The results of a creative process well designed can be very rich, beautiful and above all: very effective. Every “owner” of a problem is a specialist in his own field. This person is also most likely to be the best person to solve the problem. We just have to share our knowledge of design processes and tools so people can become better problemsolvers themselves. There is a two way benefit from this. People become owners of problems and solutions so they become engaged members of society. Like “Face Your World”, and solutions are made to fit.
Back to the question, how do we feel about amateurs getting involved in web design? I think these amateur designs can be cluttering, distractive and slowing down searches on the web, as well as terribly ugly, but to us design is not specifically about improving the web. In a more abstract way IJsfontein thinks design should be to improve life. And for this we aim to move children. What all these amateurs have in common is the engagement to design their personal environment. And that is very good.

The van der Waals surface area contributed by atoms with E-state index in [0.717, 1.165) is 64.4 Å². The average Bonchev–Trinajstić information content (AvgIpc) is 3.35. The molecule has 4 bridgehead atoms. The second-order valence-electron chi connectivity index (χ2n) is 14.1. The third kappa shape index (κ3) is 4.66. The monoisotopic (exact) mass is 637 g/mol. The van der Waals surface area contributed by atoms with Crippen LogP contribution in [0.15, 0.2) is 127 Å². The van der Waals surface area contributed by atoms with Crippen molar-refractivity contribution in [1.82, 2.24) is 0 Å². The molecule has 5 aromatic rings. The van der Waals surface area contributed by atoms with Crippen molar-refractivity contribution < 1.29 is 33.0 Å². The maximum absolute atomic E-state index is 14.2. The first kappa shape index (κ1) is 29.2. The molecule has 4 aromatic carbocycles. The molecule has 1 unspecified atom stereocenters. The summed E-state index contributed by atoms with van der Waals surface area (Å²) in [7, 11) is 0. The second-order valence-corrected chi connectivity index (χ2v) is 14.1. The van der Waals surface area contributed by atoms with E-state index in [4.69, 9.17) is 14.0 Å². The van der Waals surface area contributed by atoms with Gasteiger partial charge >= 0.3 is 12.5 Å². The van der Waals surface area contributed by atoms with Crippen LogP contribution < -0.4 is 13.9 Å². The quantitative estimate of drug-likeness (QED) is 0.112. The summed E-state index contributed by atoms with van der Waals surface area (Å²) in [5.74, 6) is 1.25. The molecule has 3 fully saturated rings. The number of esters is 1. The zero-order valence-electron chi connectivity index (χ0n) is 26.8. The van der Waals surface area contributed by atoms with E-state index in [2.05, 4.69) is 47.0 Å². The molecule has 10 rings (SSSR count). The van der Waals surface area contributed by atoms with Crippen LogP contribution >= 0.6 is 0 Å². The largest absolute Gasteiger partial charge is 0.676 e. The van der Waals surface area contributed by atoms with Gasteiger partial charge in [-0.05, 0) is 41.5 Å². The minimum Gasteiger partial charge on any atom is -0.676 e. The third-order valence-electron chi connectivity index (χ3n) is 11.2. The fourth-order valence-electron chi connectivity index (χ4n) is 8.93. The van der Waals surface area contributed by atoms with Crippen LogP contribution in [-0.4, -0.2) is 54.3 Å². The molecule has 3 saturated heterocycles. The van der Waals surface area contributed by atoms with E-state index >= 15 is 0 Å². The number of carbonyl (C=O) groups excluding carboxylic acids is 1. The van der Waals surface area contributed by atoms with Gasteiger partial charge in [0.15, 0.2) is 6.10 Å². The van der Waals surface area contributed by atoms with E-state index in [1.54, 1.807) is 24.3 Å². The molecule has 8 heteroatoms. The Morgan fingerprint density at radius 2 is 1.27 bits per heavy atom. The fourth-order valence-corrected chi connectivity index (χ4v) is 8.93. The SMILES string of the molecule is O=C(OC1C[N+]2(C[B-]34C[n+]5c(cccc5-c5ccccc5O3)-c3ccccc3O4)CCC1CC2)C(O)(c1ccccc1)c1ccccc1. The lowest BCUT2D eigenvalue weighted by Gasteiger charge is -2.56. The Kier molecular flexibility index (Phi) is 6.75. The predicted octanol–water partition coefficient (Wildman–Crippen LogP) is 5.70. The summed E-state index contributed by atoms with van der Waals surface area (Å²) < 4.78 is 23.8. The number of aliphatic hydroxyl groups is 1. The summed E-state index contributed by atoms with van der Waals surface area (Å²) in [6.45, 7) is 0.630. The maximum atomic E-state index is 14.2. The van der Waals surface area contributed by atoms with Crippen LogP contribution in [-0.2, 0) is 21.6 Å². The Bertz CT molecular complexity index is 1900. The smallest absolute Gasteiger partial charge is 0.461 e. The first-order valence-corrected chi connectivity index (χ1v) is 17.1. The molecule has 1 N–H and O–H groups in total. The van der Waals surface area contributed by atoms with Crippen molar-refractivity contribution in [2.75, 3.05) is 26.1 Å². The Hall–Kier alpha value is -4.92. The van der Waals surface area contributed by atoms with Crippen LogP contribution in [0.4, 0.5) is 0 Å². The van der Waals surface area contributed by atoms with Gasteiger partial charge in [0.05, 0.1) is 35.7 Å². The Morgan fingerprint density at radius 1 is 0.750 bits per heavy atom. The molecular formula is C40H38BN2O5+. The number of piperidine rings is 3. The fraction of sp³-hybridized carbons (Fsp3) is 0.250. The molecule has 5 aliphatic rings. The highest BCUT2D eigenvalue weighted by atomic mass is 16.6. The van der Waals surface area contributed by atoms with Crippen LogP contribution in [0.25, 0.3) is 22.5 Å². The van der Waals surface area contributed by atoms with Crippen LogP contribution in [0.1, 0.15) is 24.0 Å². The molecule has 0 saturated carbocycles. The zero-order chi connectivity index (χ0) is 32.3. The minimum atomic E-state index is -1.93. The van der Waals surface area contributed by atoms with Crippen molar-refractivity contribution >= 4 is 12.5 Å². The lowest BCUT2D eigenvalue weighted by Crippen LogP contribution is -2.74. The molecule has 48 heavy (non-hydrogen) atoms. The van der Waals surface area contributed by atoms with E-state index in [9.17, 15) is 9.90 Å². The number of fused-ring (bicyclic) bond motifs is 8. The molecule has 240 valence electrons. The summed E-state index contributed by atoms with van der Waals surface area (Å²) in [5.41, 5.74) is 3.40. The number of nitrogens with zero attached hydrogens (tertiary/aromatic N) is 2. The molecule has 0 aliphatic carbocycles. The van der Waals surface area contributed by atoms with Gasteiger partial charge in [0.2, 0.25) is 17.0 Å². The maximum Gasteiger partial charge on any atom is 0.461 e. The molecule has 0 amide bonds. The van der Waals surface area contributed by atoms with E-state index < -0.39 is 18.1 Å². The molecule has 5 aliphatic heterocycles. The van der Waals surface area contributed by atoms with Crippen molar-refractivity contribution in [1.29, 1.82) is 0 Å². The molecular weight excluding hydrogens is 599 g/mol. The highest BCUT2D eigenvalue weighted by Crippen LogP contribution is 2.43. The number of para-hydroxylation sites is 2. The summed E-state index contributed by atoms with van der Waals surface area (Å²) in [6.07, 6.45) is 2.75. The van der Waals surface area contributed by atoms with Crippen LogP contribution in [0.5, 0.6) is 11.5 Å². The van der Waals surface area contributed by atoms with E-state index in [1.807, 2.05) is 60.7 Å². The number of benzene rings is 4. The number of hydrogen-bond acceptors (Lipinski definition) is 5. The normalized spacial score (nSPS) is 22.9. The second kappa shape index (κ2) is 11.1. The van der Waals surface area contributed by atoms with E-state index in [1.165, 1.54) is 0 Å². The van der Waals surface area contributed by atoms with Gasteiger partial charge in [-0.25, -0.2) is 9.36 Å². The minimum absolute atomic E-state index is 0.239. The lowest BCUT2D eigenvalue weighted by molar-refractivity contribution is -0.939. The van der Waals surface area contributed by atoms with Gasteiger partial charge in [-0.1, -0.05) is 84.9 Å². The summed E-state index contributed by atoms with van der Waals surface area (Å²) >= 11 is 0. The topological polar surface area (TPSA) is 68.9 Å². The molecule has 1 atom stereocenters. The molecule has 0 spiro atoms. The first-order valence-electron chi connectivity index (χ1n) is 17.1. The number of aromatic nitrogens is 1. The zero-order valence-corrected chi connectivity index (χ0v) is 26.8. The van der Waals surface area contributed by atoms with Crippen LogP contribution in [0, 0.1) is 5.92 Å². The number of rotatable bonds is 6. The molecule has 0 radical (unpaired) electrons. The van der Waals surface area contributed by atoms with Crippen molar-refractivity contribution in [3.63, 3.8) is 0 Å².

Femke Snelting: Is there any questions straight up? You want to ask?
Josephine Bosma: Yeah, your point of view on amateurs is very unclear because it seemed very negative all the time, then in you last sentence you were kind of patting them on the head again. I was really confused especially in the beginning when you were talking about caravans, campers I think it’s called in English, but I don’t think that amateurs are the campers on the highway. It’s that web designers are the campers on the highway really. Because I get really annoyed when I’m surfing and I get trapped in a flash movie or whatever. And all the information on the site is trapped in that movie. And I cannot open several pages or I have to open a… I have to do it in quite complicated ways and stuff like that. So I really disagree with you on this amateur thing.
Hayo Wagenaar: (?)
Josephine Bosma: No it was just a comment. I was really annoyed.
Hayo Wagenaar: I can respond to it, because I… well I showed some examples of what you think of as amateur web design because its ugly, it’s homemade, and whatever. But I guess… Sorry?
Josephine Bosma: (?)… You can also.
Hayo Wagenaar: Yeah, that’s true. It’s the same thing you can say about a caravan. It’s not always ugly, it can be cute as well… Sorry?
Hayo Wagenaar: Well I end up sometimes on a web site searching… Okay, okay.
Femke Snelting: Anyone else have a question? Anything pressing to ask now? Okay. I think we have the network working again. So